The giant cells that are seen may contain calcified conchoids bodies (Cook & Dixon, 1973).

The inflammatory cells that are present would be lymphocytes - usually the CD4+ T cells. In the case with granulomas in Crohn's disease the diagnostic value of it is usually accepted however, its clinical and prognostic significance remains unclear as there are conflicting views.

There are many types of microscopic lesions in Crohn's disease. Such lesions develop as focal lesions in the back area of normal mucosa. At the initiating stage of the disease the lesions would have epithelial patchy necrosis or ahpthoid ulcers. Other components would have the occurrence of a naked surface of the dome area overlying a mucosal lymph follicle and loss of M cells. Also, ulcers seen at the base of crypts would have neutrophils streaming into the gastrointestinal lumen which would eventually lead to mountain peak ulcers, abnormal villous and damage to the small capillaries with loss of surface summit lesions (Figure. 6 & 7). In normal circumstances there would be limiting necrosis in surface epithelial cells. In spite of all these characteristic lesions seen in Crohn's Disease granulomas hold a more diagnostic value than that of mucosal lesions as such lesions can be also be seen in other forms of diseases in the gastrointestinal tract.

4.3.5 Inflammatory Bowel Disease - Clinical Features of Ulcerative colitis

With ulcerative colitis, the inflammation is limited to the mucosa and sub-mucosa. Also, ulcerative colitis is a continuous disease with no skip lesions between areas of disease. The region of occurrence in ulcerative colitis is almost always at the rectum. However, there are chances that the disease will continue proximally from the rectum. There are chances whereby the small intestine can be affected. Usually there are four major categories of colonic involvement in the case of ulcerative colitis. The first is proctitis which is the rectum-only involvement. Second is Proctosignoiditis which has not only rectal involvement but it would also have sigmoid region involvement as well. Third is the left-sided colitis which is when the disease extends from the rectum all the way to the splenic flexure. Fourth would be Pancolitis which is the term given when there is inflammation which goes past the splenic fexure and can extend to the cecum (Farmer et al., 1993).

Due to the extent of the disease there can be varying symptoms. The common symptoms in ulcerative colitis would be rectal bleeding, bloody diarrhoea, abdominal pain, fever, weight loss and malaise. Symptoms of proctitis would be that of bloody stools and/or painful straining. When ulcerative colitis extends more proximally there would be lower abdominal pain and in severe cases there would be nausea, vomiting, weight loss, malnutrition and anemia. There are also extraintestinal manifestations in ulcerative colitis that are similar to that of Crohn's disease. Pyoderma gangrenosum is however closely related to ulcerative colitis than in Crohn's disease and erythema nodosum is more associated to Crohn's disease. Also, toxic megacolon is one of the severe life threatening complications in ulcerative colitis. When this occurs there would be abdominal distension, abdominal tenderness, fever, increased white blood cell count, anaemia, hypotension and altered levels of consciousness (Sheth & LaMont, 1998).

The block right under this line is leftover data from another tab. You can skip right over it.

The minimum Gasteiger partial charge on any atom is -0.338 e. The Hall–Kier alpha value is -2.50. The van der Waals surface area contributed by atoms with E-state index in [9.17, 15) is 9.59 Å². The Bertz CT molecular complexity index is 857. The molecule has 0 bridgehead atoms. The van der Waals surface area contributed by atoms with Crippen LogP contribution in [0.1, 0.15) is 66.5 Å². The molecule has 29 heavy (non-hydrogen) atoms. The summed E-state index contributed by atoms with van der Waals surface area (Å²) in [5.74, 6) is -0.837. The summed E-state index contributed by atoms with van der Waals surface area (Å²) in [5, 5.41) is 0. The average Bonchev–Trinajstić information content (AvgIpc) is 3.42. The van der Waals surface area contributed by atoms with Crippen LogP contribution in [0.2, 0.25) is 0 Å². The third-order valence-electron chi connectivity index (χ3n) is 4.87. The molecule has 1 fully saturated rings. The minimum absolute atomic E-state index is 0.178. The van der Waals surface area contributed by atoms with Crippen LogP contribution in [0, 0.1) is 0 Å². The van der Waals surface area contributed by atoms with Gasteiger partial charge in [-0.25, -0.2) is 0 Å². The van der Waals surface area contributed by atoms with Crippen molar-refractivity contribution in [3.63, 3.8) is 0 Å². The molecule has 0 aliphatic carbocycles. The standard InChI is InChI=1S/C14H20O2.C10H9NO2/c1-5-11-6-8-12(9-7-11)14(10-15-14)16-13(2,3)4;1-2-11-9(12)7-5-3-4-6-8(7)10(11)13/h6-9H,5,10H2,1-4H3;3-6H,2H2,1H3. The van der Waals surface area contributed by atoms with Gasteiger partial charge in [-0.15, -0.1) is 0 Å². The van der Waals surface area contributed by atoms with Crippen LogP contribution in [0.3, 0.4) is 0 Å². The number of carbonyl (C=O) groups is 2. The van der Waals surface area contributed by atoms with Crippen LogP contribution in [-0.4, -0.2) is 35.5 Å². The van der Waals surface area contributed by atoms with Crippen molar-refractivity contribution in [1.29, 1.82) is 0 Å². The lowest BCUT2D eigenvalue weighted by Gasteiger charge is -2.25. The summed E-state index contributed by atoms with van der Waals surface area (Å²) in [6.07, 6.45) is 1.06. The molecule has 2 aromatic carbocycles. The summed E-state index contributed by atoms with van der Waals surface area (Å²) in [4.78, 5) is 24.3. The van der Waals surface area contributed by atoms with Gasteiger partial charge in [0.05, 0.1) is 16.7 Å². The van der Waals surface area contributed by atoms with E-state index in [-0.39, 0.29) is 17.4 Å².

In ulcerative colitis inflammation of the gastrointestinal tract can be observed throughout the bowel wall with necrosis and the degeneration of myocytes. There can be a chance for perforation when the disease has progress so far that the bowel wall is so thin due to distension and necrosis.

Colorectal cancer is also observed more in ulcerative colitis than in Crohn's disease.

4.3.6 Inflammatory Bowel Disease - Gross Features of Ulcerative colitis

In ulcerative colitis, it starts from the rectum and can spread proximally to other regions of the colon. For pancolitis the disease progression would halt at the leocecal valve but is some cases it is limited to the distal ileitis (Both et al., 1983).

The ileal lesions seen are due to the continuation of colonic lesions. This can be observed under the microscope when there are diffuse inflammatory lesions with shortening of the villi. In severe cases there can be diffuse duodenitis and extensive involvement of the upper small bowel.

Gross appearance in ulcerative colitis always varies with its activity. The lesions seen in ulcerative colitis are commonly limited to the mucosa. Acute forms of ulcerative colitis would have a mucosal surface that is wet and the mucus would be filled with petechial haemorrhages. Various sized ulcers would appear and would be small, rounded and superficial in nature. These ulcers can however, develop to become more extensive and undermine the mucosa. When this occurs the mucosal bridges with an underlying inflammatory infiltrate would develop. When these mucosal ulcers are healed eventually, there would be the development of pseudopolyps(reddish nodules). These pseudopolyps are usually small and may have filiform configuration (Figure. 8)

Pseudopolyps are common in the sigmoid and descending colon. Advanced stages of ulcerative colitis would be presented with the entire bowel becoming fibrotic, narrowed and shortened.